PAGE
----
CICLOPS: Cassini Imaging Central Laboratory for OPerationS

Beyond Curved Rings
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Beyond Curved Rings
PIA 12712

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  Saturn's rings appear curved in this Cassini view which also shows the moon Janus in the distance.

Janus (179 kilometers, 111 miles across) is at the bottom of the image and is farther from the spacecraft than the rings are. Near the top of the image the rings appear curved because this view was captured using the narrow-angle camera to show a portion of the rings off the ansa and because Cassini is very near the ringplane.

This view looks toward the southern, unilluminated side of the rings from about 4 degrees below the ringplane. Several background stars are visible.

The image was taken in visible light with the Cassini spacecraft narrow-angle camera on July 20, 2010. The view was acquired at a distance of approximately 2.1 million kilometers (1.3 million miles) from Janus. Image scale is 13 kilometers (8 miles) per pixel.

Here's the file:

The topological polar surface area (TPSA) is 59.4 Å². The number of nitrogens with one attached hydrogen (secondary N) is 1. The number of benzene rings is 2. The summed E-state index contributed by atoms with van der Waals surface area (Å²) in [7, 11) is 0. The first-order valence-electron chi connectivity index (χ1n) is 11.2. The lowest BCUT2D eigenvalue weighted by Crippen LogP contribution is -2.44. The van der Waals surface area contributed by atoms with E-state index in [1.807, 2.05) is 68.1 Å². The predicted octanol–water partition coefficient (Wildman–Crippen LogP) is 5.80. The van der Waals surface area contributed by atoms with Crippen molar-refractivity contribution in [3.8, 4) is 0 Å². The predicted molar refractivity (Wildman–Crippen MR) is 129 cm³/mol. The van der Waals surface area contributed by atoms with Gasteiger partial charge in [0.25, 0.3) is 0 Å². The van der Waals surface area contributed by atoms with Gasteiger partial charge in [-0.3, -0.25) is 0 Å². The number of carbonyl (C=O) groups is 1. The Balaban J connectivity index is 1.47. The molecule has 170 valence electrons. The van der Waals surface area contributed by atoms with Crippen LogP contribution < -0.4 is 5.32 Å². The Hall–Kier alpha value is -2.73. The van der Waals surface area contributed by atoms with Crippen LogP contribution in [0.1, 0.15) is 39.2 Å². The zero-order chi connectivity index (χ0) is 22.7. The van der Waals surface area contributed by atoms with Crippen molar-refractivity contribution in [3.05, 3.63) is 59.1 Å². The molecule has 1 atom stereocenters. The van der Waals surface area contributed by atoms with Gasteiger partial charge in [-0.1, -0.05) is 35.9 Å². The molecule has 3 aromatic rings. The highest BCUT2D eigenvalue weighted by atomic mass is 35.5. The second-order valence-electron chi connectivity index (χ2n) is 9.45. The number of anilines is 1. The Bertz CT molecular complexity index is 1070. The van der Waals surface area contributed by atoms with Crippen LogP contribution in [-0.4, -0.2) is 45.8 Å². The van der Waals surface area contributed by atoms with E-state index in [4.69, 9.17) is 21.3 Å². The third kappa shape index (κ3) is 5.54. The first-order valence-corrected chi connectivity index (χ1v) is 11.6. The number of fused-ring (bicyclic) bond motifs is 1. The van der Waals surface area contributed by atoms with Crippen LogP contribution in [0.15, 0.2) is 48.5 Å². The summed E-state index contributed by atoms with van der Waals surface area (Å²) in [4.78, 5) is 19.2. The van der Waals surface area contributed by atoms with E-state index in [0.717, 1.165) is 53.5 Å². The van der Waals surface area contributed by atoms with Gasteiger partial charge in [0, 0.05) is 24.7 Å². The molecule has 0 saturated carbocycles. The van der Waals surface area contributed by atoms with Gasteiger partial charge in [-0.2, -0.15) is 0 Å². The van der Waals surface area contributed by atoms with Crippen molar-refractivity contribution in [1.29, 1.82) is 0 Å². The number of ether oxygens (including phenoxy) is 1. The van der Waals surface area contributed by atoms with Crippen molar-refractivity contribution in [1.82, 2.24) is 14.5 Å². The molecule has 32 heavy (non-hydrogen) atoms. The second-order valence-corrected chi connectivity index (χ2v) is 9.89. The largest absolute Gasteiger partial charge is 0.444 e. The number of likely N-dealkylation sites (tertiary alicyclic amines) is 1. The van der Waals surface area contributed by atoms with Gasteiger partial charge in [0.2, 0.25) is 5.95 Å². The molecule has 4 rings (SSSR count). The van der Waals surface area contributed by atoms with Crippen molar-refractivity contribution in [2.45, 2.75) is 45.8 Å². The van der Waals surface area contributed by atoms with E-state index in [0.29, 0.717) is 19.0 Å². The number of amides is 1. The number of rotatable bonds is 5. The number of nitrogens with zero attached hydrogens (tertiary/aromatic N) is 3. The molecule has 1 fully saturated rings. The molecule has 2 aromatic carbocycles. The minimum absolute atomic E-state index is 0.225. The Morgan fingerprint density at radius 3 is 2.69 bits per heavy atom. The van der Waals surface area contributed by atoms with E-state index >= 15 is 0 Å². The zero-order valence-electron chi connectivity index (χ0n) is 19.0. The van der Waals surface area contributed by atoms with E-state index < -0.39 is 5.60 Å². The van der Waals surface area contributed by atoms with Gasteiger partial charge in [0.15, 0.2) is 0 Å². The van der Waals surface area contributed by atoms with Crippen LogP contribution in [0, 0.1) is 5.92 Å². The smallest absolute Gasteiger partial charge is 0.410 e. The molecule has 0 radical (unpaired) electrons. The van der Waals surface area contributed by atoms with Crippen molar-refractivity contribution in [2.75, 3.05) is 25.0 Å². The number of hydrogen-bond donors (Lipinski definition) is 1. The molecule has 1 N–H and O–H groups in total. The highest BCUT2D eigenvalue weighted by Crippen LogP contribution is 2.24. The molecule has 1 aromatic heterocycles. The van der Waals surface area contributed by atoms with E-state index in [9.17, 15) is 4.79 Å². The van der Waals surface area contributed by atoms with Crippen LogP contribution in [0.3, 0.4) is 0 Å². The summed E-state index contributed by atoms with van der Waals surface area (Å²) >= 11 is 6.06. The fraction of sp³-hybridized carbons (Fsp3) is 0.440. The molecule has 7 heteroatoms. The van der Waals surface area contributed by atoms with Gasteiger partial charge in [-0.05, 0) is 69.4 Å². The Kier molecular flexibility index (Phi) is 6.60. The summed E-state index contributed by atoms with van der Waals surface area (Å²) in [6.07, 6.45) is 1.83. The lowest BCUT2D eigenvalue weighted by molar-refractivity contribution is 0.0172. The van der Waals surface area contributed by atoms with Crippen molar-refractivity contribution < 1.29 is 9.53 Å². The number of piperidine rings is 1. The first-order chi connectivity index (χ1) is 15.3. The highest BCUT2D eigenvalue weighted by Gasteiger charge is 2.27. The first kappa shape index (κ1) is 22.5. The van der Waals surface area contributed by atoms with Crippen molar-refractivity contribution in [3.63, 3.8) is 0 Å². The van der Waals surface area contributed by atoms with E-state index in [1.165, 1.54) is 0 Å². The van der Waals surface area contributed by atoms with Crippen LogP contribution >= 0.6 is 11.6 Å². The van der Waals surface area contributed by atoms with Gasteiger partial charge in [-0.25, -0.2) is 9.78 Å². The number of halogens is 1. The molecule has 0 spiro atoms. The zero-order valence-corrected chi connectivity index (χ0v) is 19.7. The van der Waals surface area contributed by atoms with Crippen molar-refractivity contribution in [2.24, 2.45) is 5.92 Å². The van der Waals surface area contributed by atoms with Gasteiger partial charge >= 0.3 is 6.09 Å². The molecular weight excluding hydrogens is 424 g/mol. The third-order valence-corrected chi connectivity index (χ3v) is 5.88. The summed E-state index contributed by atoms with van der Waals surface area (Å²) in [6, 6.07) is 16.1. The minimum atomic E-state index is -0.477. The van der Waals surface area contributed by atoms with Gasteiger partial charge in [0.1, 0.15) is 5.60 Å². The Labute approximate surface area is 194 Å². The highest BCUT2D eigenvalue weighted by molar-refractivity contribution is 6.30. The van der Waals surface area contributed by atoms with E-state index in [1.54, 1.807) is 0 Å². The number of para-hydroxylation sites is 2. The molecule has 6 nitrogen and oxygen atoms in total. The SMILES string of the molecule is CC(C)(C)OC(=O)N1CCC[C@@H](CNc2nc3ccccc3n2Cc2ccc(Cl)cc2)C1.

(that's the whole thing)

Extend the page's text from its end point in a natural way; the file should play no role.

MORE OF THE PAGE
The Cassini Equinox Mission is a joint United States and European endeavor. The Jet Propulsion Laboratory, a division of the California Institute of Technology in Pasadena, manages the mission for NASA's Science Mission Directorate, Washington, D.C. The Cassini orbiter was designed, developed and assembled at JPL. The imaging team consists of scientists from the US, England, France, and Germany. The imaging operations center and team lead (Dr. C. Porco) are based at the Space Science Institute in Boulder, Colo.

For more information about the Cassini Equinox Mission visit http://ciclops.org, http://www.nasa.gov/cassini and http://saturn.jpl.nasa.gov.

Credit: NASA/JPL/Space Science Institute
Released: September 2, 2010 (PIA 12712)
Image/Caption Information



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